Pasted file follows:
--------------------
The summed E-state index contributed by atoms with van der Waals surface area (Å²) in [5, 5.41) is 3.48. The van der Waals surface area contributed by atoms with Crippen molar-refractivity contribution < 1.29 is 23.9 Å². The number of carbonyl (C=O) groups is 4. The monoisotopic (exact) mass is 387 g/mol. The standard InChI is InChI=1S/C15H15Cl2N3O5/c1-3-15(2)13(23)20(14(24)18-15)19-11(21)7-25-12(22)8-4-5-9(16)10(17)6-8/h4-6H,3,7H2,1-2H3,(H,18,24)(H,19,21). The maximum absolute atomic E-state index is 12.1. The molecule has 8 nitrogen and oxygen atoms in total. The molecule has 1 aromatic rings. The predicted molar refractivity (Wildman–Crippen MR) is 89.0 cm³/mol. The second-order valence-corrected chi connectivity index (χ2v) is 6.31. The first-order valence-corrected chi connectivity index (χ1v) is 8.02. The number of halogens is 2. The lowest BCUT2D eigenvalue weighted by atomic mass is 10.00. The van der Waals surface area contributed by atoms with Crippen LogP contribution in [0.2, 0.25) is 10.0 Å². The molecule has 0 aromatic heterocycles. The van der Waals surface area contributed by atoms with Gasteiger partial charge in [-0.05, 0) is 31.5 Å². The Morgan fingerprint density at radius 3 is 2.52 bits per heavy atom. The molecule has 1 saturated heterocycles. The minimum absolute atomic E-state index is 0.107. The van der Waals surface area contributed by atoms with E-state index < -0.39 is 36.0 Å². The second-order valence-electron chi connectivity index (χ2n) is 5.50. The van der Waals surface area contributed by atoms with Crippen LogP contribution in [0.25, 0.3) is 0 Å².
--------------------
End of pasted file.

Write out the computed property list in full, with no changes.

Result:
The summed E-state index contributed by atoms with van der Waals surface area (Å²) in [5, 5.41) is 3.48. The van der Waals surface area contributed by atoms with Crippen molar-refractivity contribution < 1.29 is 23.9 Å². The number of carbonyl (C=O) groups is 4. The monoisotopic (exact) mass is 387 g/mol. The standard InChI is InChI=1S/C15H15Cl2N3O5/c1-3-15(2)13(23)20(14(24)18-15)19-11(21)7-25-12(22)8-4-5-9(16)10(17)6-8/h4-6H,3,7H2,1-2H3,(H,18,24)(H,19,21). The maximum absolute atomic E-state index is 12.1. The molecule has 8 nitrogen and oxygen atoms in total. The molecule has 1 aromatic rings. The predicted molar refractivity (Wildman–Crippen MR) is 89.0 cm³/mol. The second-order valence-corrected chi connectivity index (χ2v) is 6.31. The first-order valence-corrected chi connectivity index (χ1v) is 8.02. The number of halogens is 2. The lowest BCUT2D eigenvalue weighted by atomic mass is 10.00. The van der Waals surface area contributed by atoms with Crippen LogP contribution in [0.2, 0.25) is 10.0 Å². The molecule has 0 aromatic heterocycles. The van der Waals surface area contributed by atoms with Gasteiger partial charge in [-0.05, 0) is 31.5 Å². The Morgan fingerprint density at radius 3 is 2.52 bits per heavy atom. The molecule has 1 saturated heterocycles. The minimum absolute atomic E-state index is 0.107. The van der Waals surface area contributed by atoms with E-state index < -0.39 is 36.0 Å². The second-order valence-electron chi connectivity index (χ2n) is 5.50. The van der Waals surface area contributed by atoms with Crippen LogP contribution in [0.25, 0.3) is 0 Å².